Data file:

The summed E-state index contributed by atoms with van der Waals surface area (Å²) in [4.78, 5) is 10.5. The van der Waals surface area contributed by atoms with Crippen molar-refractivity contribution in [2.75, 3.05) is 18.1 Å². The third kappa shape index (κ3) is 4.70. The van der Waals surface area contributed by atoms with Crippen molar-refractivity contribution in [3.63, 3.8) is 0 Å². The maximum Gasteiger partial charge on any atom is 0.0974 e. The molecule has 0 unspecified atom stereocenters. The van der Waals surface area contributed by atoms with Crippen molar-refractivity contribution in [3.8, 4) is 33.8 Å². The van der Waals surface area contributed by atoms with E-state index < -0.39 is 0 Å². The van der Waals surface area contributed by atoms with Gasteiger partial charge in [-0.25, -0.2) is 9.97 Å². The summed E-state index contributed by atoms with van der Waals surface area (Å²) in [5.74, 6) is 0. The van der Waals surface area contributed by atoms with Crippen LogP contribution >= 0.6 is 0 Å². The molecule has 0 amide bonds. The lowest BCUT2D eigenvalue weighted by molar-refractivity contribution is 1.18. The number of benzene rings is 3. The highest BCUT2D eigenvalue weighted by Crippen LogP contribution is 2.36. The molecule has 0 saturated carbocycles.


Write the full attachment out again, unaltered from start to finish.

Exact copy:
The summed E-state index contributed by atoms with van der Waals surface area (Å²) in [4.78, 5) is 10.5. The van der Waals surface area contributed by atoms with Crippen molar-refractivity contribution in [2.75, 3.05) is 18.1 Å². The third kappa shape index (κ3) is 4.70. The van der Waals surface area contributed by atoms with Crippen molar-refractivity contribution in [3.63, 3.8) is 0 Å². The maximum Gasteiger partial charge on any atom is 0.0974 e. The molecule has 0 unspecified atom stereocenters. The van der Waals surface area contributed by atoms with Crippen molar-refractivity contribution in [3.8, 4) is 33.8 Å². The van der Waals surface area contributed by atoms with E-state index < -0.39 is 0 Å². The van der Waals surface area contributed by atoms with Gasteiger partial charge in [-0.25, -0.2) is 9.97 Å². The summed E-state index contributed by atoms with van der Waals surface area (Å²) in [5.74, 6) is 0. The van der Waals surface area contributed by atoms with Crippen LogP contribution >= 0.6 is 0 Å². The molecule has 0 amide bonds. The lowest BCUT2D eigenvalue weighted by molar-refractivity contribution is 1.18. The number of benzene rings is 3. The highest BCUT2D eigenvalue weighted by Crippen LogP contribution is 2.36. The molecule has 0 saturated carbocycles.